Harris Eisenstadt - Recent Developments [Songlines - 2017]Canadian Jazz drummer/composer/bandleader Harris Eisenstadt has created a brilliantly intelligent hybrid of melodic and free jazz over the course of a long and prolific career, dating back to 1999. The new album "Recent Developments" is the first recording of his I've heard that isn't part of his 'Canada Day' series, which maintained a similar lineup for its four volumes. Many of the same collaborators are still present here, such as Nate Wooley on trumpet and Eivind Opsvik on string bass.
That said, this album has a distinctly different feel than "Canada Day". In my review of "Canada Day IV" I described it as 'smoky lounge jazz'. This album doesn't have enough of a consistent tonality or rhythm to call it 'lounge'. When melodies do appear, they are of a technical, non-repetitive nature, and played to a curiously sparse backdrop of subtle midtempo drumming and 1-2 other melodic timbres.
Eisenstadt has a penchant for brevity here, something you don't often find on free jazz recordings. There are 14 songs, and yet the album totals only 40 minutes or so, with many tracks barely breaking the one minute mark. It would seem the album is meant to be a single piece, with each section of the main work titled "Part 1", "Part 2" and so on, each separated by a short and punctual interlude.
There are 8 total musicians, though they don't all appear in every track. No more than 3 instruments ever seem to be playing, with a general sense of relaxed sparsitude pervading. The instruments used are mostly traditional orchestral timbres: strings, brass and winds. As such, this album feels like a step in a neo-classical direction from the world of jazz, with a softened 'brass chorale' sound. The musicians' timbres are tastefully rounded and ear pleasing, sonorous and tuneful even during frequent lapses into free rhythm. The only unexpected inclusion is a banjo, a decision I am still not sure what to make of.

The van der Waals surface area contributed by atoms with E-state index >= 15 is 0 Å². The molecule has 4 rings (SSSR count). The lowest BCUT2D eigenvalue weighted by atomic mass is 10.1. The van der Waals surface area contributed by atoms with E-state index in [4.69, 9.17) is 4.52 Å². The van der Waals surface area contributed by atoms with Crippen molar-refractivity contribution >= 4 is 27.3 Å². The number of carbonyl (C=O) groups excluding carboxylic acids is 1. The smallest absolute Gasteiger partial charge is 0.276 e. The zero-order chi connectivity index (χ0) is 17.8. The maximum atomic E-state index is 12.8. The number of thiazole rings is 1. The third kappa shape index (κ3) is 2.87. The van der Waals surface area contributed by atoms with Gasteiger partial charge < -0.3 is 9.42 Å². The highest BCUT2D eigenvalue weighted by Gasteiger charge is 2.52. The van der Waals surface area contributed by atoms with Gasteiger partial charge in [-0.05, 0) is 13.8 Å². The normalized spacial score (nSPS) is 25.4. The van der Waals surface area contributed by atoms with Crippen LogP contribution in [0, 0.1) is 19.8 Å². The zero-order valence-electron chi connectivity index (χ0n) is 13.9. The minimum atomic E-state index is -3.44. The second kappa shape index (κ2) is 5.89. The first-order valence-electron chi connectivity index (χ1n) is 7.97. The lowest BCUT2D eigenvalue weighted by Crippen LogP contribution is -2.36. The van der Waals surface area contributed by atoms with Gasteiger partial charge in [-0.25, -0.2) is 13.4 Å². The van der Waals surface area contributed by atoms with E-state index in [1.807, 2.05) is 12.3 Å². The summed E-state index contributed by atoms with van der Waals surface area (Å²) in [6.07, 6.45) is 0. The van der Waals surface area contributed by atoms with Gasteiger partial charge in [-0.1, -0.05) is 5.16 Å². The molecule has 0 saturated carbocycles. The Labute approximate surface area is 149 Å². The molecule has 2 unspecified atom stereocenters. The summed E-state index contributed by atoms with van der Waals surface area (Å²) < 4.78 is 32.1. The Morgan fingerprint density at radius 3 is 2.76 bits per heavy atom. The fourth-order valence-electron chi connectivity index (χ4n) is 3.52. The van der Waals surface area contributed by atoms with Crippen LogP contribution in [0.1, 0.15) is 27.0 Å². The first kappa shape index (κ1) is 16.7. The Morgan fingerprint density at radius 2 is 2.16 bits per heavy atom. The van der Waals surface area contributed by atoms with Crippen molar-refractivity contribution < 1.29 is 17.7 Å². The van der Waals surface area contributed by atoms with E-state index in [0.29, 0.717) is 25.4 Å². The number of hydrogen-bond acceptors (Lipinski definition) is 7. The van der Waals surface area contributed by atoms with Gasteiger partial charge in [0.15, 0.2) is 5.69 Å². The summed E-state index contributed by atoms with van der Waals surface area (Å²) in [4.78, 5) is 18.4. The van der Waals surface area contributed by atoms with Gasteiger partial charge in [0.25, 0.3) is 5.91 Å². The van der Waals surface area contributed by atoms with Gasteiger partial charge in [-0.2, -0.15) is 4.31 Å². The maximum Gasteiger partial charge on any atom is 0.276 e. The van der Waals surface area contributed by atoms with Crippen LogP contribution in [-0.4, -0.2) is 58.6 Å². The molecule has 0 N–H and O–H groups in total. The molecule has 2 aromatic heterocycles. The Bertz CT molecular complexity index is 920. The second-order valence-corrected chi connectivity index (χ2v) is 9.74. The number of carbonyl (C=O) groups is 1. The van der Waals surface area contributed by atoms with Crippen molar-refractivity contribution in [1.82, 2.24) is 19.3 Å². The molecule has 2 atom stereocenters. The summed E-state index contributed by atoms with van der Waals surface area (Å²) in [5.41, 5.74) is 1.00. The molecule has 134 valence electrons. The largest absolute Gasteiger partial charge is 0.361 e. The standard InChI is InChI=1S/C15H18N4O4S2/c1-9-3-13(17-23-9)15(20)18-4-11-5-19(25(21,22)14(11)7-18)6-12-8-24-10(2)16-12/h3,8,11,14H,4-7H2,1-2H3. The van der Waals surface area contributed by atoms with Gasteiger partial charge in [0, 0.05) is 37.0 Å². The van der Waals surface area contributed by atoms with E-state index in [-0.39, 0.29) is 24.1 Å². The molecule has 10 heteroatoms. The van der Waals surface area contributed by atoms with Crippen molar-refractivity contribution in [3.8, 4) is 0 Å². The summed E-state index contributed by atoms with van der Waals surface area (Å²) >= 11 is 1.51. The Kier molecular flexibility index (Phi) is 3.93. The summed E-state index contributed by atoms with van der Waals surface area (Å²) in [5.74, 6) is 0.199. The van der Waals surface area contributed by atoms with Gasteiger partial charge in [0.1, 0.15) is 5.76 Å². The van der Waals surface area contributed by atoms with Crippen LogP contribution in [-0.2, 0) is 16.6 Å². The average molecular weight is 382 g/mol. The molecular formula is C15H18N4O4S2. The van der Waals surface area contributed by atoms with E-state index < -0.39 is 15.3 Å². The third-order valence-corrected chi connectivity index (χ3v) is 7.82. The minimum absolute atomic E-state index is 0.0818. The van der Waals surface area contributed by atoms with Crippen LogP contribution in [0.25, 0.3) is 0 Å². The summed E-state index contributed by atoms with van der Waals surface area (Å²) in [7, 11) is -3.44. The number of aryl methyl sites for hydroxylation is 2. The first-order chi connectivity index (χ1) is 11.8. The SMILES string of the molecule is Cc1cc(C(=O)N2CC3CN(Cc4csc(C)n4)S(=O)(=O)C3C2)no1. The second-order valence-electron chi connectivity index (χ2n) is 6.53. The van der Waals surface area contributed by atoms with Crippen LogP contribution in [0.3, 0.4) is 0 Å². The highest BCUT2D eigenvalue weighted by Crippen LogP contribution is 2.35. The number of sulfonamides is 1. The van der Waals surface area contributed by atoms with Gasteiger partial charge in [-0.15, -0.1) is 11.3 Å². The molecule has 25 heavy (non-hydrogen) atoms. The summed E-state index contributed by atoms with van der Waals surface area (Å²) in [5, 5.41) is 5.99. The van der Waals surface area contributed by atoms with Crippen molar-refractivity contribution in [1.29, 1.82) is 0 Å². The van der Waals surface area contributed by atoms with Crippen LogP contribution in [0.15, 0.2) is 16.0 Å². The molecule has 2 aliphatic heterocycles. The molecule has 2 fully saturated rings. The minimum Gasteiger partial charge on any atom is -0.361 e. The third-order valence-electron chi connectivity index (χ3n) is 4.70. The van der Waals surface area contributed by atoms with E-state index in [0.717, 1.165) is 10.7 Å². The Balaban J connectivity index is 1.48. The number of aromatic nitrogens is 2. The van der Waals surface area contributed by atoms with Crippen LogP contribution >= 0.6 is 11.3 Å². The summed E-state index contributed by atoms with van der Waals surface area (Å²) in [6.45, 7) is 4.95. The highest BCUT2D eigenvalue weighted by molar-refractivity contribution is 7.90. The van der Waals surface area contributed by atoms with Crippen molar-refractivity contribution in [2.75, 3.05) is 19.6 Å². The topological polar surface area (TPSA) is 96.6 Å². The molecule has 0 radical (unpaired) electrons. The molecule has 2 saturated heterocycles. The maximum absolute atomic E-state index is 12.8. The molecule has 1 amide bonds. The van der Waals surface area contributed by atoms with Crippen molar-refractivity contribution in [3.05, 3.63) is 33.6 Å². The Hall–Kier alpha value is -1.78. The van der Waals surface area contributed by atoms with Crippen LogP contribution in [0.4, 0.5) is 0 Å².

The music exudes a genuine peace of mind, reminding me of the spiritual clarity one experiences after a long hike or period of physical exertion, that sensation of an emptied, lucid mind. Harris Eisenstadt has created that zen space in which the mind is free to rest and play.
As with the music from "Canada Day", there is a clever balance between improvisation and composed material. Odd metered ostinati abound, natural considering the music is written by a drummer. Their usage reminds me of 20th century classical composers like Aaron Copland, who took folk melodies and placed them in dense, polyrhythmic orchestrations: the technicality is cleverly hidden. For all the tunefulness, one hardly notices the rhythmic symmetricality at first. The music is easily described as beautiful, yet it is deeply disjointed, each recognizable figure separated by chaotic passages in which the structure and direction break down completely.
This album is quite the balanced, well considered creation, bringing the visceral spontaneity of free music into the poetic, emotionally relatable context of a larger composition, and sanding off the edges for a luminous harmony. It requires more focus to enjoy than the extended jams of the "Canada Day" series, but has more structure and direction as well. I would place it with the best of the Songlines label catalogue, alongside favorites by Michael Blake like "Fulfillment" and "In the Grand of Scheme of Things", and all volumes of "Canada Day".Josh Landry